Sunday, March 4, 2012

Sleeves On Saturday

Oh my, do I owe everyone an apology. I came home yesterday afternoon with every intention of posting the first of our new series. "Just a short nap," is what I told myself. Well, the short nap lasted quite a bit longer. Thankfully I awoke in the nick of time to go and pick my husband up from the airport last night. Please forgive me. Evidently I really needed the rest.
So we begin with what I hope will be a fun and enlightening series. I've always felt that an interesting sleeve can make what would otherwise be a plain garment, really pop. If you come across a sleeve that you would like for me to explore, send me a picture and I'll be happy to see what I can do.
 Our first sleeve looks a bit complicated, but it is really quite easy to do. It looks fantastic on a jacket.
 As you can see, there is a seam in the center of sleeve at the wrist and there is the piece that folds over and forms a "V."

To begin, you will need a normal sleeve pattern. Make sure it is not a fitted sleeve as you want there to be some fullness in the sleeve.
 Draw a horizontal line at the bicep area. From this line, turn the sleeve into a straight sleeve by squaring a line down to the wrist line. This line is shown in red in the picture below.
Now the fun begins. Find the mid point on the side seams of the sleeve. From this point, draw a line down to the wrist that is 1" out on either side of the wrist line. This is shown in red in the picture below.
Find the mid point of the wrist line. Measure up 2". This will be the top of your curved line as shown above. To determine the opening of your sleeve, measure around your fist and add a little ease to this measurement. This will allow for your hand to easily go through the wrist opening of your sleeve. If your measurement is 10", you will divide that measurement in half, which will be 5" and you will measure in 5" on either side of you sleeve at the wrist. To compensate for the 2" that will be cut out of your sleeve, will will need to add that back. The extended line that you see in the picture above at the wrist is 2" below the wrist line. Draw in your curved line and connect the extended wrist line to the side seams.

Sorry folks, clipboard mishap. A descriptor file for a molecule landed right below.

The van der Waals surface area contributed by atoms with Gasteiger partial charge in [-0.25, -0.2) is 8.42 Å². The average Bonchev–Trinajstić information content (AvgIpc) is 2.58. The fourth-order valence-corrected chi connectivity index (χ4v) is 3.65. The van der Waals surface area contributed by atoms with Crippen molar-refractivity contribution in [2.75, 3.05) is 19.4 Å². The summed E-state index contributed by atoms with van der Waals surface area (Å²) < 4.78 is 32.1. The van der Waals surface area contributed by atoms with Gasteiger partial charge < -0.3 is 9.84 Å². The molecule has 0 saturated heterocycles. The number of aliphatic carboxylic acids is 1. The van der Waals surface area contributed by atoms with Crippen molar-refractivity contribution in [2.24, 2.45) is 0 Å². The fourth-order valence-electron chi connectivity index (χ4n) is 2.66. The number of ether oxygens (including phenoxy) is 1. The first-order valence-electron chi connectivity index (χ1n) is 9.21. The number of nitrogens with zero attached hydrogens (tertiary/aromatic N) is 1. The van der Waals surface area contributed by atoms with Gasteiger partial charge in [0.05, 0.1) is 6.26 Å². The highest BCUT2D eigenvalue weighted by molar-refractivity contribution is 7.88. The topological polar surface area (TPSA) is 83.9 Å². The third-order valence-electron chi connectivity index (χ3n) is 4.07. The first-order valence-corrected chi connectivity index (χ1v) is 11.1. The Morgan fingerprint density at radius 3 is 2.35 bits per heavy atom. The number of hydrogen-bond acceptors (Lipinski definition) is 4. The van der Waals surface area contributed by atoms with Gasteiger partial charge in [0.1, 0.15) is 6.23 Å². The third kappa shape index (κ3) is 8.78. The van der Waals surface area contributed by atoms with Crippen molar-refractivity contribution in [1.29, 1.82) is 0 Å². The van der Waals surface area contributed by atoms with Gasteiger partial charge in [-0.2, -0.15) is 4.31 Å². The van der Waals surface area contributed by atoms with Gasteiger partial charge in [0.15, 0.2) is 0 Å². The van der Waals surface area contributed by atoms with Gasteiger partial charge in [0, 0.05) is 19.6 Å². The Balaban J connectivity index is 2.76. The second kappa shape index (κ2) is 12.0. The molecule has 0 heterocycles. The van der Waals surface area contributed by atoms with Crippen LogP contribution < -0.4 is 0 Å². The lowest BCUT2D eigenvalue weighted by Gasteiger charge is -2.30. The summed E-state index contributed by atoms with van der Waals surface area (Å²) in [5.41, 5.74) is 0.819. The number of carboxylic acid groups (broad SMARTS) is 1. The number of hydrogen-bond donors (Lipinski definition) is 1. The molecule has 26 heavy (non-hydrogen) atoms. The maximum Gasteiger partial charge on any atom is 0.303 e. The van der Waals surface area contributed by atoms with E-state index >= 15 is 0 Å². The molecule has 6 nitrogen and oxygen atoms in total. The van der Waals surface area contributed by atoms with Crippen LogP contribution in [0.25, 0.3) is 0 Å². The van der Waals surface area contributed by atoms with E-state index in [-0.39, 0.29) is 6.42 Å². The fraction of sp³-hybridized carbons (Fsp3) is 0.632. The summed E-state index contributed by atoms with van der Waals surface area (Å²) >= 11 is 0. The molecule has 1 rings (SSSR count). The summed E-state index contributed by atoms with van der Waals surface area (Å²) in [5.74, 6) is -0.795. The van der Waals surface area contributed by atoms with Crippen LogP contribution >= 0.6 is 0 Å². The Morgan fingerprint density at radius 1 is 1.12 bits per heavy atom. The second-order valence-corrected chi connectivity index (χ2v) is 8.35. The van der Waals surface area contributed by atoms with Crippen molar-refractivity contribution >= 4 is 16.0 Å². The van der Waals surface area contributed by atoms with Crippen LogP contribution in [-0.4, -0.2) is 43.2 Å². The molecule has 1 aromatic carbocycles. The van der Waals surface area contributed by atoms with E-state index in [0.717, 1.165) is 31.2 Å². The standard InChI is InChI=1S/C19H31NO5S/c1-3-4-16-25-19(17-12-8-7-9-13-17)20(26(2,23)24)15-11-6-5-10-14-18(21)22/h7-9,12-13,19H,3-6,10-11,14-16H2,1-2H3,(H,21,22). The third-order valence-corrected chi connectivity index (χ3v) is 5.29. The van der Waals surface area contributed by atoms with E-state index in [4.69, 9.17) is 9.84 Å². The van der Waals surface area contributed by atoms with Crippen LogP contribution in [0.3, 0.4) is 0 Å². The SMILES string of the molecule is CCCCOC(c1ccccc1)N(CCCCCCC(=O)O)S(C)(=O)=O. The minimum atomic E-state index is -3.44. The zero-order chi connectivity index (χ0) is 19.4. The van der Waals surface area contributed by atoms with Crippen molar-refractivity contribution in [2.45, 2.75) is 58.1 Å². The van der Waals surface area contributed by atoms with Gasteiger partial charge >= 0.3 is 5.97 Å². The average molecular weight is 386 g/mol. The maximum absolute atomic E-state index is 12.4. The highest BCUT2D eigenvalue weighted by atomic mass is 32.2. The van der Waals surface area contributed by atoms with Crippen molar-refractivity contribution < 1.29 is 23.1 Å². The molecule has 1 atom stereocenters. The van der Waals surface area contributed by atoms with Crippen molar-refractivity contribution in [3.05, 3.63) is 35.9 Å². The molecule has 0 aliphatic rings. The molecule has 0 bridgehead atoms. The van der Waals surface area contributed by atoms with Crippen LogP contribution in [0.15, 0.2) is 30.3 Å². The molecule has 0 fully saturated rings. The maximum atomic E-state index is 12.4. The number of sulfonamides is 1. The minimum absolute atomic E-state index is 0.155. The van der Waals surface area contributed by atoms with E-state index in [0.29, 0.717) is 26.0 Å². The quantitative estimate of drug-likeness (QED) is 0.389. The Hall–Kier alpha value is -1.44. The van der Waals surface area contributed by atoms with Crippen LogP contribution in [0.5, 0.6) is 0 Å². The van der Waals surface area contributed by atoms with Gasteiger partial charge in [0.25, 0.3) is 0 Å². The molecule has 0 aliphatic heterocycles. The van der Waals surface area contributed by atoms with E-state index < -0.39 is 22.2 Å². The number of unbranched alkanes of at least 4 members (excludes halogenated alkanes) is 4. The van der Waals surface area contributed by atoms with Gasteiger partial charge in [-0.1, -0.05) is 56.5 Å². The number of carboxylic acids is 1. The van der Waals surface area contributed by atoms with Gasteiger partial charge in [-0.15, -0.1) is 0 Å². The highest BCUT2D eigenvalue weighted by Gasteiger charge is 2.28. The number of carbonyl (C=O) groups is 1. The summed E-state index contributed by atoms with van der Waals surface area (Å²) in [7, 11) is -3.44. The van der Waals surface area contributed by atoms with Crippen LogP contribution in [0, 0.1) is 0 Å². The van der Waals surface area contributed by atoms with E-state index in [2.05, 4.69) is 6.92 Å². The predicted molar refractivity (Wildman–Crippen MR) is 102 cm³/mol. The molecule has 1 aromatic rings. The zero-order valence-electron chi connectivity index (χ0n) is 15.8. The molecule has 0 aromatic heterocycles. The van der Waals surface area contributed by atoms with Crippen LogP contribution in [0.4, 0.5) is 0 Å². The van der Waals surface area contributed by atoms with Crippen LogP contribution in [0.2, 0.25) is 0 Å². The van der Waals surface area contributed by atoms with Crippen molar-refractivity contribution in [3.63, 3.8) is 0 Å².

Your final pattern will look like the above picture. Be sure to add seam allowance to your new line. A 1/4" seam will be sufficient.
To sew the wrist seam, fold the curved line in half and stitch. 
Once sewn and turned, your seam at the wrist line will look like this. Now if you have a fabric with some drape, you can play around with the point.
My fabric is a very structured woven, so I tacked the point down and added a button.
This is the first of our year long series, so there will be 52 sleeves in all. I'll be back next Saturday as long as I don't pull another Rip Van Winkle!
Hope you're having a lovely weekend.

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  1. Wow, that is a fascinating sleeve!!!

  2. A very pretty sleeve - I think I would probably need to be a little more 'ladylike' to get away with it. Or maybe not...

  3. So fabulous! I just printed this out and am ready to go look at possible patterns to incorporate this into!

  4. Very intriguing! This is going on my tute boards. Thanks!

  5. Oh,thanks very much for a so clever and new idea,i'll try to do something like that.

  6. Love this technique - one of your followers wore this sleeve to an event last Sat and we all fell in LOVE. Thanks for sharing
    Michele P

  7. I love this series, one this I wish you had on your blog is labels section to find all these posts at once, Wish the collection of resources on this blog I think this feature is paramount, pleeease

    1. This comment has been removed by the author.

    2. Hey Juliette, I put in a "Search This Blog" widget on the side page where you can put in Sleeves On Saturdays or Fabulous Free Pattern Friday and find all of the posts. Hope this helps. Thanks for asking.

  8. Inspirations from an inspiration....I appreciate everything you do Rhonda and these wonderful show cases!